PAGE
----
Nitrogen Fixation

Nitrogen is the most abundant element in our atmosphere. It is a vital element as many classes of compounds essential to living systems are nitrogen-containing compounds. Nitrogen is a primary nutrient for all green plants, but it must be modified before it can be readily utilized by most living systems. Nitrogen fixation is one process by which molecular nitrogen is reduced to form ammonia. This complex process is carried out by nitrogen-fixing bacteria present in the soil. Although nitrogen-fixation involves a number of oxidation-reduction reactions that occur sequentially, that reaction which describes its reduction can be written in a simplified way as:

   N2  +  6 e-  +  8H+   --->  2 NH4+  (ammonium ion)

The ammonium ion (the conjugate acid of ammonia, NH3 ) that is produced by this reaction is the form of nitrogen that is used by living systems in the synthesis of many bio-organic compounds.

Another way by which ammonia may be formed is by the process called nitrification. In this process compounds called nitrates and nitrites, released by decaying organic matter are converted to ammonium ions by nitrifying bacteria present in the soil. The process carried out by these bacteria is also a complex series of oxidation-reduction reactions. The reduction reactions involving nitrate and nitrite ions can be simplified as:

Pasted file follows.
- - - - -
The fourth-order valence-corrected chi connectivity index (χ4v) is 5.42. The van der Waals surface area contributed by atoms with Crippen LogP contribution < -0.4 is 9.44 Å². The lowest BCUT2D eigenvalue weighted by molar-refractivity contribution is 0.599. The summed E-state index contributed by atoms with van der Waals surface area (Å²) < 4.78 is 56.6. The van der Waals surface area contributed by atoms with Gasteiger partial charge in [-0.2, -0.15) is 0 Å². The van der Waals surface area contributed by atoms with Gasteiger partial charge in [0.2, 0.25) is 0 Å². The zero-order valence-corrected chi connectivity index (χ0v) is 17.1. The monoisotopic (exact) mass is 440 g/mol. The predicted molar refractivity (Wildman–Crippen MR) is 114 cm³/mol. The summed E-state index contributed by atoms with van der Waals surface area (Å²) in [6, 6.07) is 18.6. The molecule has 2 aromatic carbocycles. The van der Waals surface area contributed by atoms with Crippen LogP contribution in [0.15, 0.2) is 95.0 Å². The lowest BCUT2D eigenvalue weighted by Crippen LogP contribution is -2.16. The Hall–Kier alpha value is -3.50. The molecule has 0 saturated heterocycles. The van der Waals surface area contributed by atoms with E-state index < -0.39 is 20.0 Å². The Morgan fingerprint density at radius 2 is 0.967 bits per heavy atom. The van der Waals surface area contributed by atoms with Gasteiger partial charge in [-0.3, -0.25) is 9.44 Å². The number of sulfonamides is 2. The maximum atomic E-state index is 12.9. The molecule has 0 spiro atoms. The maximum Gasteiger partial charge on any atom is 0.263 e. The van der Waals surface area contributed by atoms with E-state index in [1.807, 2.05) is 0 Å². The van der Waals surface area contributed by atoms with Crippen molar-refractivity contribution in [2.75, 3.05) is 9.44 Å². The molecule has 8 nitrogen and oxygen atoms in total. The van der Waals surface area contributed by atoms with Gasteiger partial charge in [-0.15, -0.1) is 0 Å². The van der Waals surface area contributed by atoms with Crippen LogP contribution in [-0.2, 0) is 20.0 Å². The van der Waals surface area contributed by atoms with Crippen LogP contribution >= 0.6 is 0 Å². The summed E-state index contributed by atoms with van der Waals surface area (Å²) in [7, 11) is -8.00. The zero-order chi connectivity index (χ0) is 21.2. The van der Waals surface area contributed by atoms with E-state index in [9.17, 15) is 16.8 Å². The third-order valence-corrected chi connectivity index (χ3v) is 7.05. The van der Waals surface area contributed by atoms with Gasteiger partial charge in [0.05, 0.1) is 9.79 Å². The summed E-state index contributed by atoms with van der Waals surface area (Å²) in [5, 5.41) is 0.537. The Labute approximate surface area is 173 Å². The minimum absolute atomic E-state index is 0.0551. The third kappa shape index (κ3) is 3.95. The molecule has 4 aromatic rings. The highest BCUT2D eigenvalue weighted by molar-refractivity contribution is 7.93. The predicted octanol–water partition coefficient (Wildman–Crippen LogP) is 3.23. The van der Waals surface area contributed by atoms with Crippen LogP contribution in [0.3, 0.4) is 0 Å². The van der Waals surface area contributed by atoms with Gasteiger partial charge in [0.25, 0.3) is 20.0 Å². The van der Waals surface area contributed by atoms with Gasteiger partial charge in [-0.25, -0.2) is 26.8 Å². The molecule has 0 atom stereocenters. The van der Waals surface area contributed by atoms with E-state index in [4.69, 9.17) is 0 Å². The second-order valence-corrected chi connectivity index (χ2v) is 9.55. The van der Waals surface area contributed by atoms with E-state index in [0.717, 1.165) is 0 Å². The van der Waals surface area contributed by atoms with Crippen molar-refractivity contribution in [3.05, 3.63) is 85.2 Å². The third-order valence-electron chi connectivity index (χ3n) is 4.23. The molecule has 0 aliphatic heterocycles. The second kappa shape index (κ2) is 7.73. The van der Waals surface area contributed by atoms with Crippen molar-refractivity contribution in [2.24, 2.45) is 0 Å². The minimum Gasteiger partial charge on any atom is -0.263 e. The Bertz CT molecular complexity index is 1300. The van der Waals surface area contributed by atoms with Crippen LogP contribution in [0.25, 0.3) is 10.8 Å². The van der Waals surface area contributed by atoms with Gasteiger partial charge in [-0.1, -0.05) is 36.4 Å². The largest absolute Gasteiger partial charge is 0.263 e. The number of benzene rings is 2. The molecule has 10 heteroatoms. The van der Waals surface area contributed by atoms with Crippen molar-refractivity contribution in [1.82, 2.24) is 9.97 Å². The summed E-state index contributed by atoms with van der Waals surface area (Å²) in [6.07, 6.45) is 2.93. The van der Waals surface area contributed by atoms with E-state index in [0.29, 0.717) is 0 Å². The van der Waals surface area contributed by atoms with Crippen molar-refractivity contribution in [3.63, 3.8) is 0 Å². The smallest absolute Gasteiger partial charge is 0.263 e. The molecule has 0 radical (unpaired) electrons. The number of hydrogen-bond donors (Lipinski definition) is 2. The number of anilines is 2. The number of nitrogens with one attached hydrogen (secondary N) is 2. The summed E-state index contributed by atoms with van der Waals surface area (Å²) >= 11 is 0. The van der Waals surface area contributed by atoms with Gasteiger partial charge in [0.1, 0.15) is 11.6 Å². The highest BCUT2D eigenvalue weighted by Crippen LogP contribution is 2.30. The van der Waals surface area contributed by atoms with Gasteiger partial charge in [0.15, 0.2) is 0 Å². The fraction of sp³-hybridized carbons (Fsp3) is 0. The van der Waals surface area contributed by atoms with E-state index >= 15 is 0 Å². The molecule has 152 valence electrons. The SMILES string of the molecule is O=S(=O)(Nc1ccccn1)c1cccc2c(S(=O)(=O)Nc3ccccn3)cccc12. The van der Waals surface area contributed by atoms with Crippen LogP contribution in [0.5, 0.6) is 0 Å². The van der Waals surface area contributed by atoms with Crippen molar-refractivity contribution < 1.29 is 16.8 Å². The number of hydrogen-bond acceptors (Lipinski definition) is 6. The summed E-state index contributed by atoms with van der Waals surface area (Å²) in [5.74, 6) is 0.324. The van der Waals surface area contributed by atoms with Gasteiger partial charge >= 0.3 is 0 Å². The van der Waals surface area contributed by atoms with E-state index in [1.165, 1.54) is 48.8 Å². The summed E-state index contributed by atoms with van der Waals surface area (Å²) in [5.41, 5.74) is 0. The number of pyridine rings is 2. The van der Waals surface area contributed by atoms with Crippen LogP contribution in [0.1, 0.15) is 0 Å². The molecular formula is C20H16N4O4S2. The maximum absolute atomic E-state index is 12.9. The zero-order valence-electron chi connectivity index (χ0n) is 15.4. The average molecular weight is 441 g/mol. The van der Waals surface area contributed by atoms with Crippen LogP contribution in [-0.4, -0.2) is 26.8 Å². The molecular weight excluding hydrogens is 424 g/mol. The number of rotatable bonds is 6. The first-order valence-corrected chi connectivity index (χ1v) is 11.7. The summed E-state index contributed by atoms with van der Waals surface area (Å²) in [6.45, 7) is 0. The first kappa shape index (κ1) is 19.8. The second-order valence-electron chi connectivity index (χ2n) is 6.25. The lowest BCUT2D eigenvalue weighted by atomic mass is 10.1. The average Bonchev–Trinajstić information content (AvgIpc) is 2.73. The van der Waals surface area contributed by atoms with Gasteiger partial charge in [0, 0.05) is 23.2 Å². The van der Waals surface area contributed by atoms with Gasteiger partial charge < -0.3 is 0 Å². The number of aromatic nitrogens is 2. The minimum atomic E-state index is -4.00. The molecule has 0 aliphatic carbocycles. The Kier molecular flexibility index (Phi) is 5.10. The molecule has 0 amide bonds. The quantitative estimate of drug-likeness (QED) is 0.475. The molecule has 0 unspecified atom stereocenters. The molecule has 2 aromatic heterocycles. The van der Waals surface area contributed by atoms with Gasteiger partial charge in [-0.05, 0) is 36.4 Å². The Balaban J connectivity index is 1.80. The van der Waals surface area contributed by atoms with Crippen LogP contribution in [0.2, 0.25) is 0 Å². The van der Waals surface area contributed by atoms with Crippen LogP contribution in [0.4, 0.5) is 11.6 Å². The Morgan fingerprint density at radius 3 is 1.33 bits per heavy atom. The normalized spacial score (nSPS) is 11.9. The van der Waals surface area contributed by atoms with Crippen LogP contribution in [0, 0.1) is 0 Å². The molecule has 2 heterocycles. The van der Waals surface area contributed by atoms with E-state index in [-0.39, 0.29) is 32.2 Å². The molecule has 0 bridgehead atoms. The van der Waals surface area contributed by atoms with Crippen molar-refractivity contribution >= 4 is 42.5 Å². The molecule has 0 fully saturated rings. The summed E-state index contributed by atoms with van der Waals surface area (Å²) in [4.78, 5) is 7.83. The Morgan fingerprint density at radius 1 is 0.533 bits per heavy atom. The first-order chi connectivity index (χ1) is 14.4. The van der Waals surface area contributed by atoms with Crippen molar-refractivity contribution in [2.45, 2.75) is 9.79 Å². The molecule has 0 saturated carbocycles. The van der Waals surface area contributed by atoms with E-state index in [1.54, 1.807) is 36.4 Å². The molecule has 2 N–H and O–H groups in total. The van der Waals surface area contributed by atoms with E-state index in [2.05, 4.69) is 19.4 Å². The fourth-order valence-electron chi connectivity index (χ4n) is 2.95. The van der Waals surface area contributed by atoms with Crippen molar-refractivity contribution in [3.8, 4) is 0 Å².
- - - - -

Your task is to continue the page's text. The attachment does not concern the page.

NO3-     +  2e-  +  2H+  ----------->   NO2-        +  H2O
 (nitrate ion)                          (nitrite ion)
      NO2-     +  6e-  +  2H+  ---------->    NH4+        +  2 H2O

Another way in which molecular nitrogen is modified is via the discharge of lightning. The tremendous energy released by the electrical discharges in our atmosphere breaks the rather strong bonds between nitrogen atoms, causing them to react with oxygen. Note in this process, nitrogen is oxidized and oxygen is reduced.

      N2  +  O2   -------------->   2 NO (nitric oxide)

The nitrous oxide formed combines with oxygen to form nitrogen dioxide.

    2 NO  +  O2   --------------->  2NO2

Nitrogen dioxide readily dissolves in water to product nitric and nitrous acids;

    2 NO2  +  H2O  ------->  HNO3  +  HNO2

These acids readily release the hydrogen forming nitrate and nitrite ions which can be readily utilized by plants and micro-organisms.

    HNO3   -------->   H+  +  NO3-  (nitrate ions)
    HNO2   -------->   H+  +  NO2-  (nitrite ions)

Denitrifying bacteria, act on ammonia as well as nitrates produced by death and decay, recycling these compounds as free nitrogen (N2). The nitrogen that is fixed by the processes described above is eventually returned to the atmosphere by this denitrification process, to complete what is commonly referred to as the "nitrogen cycle".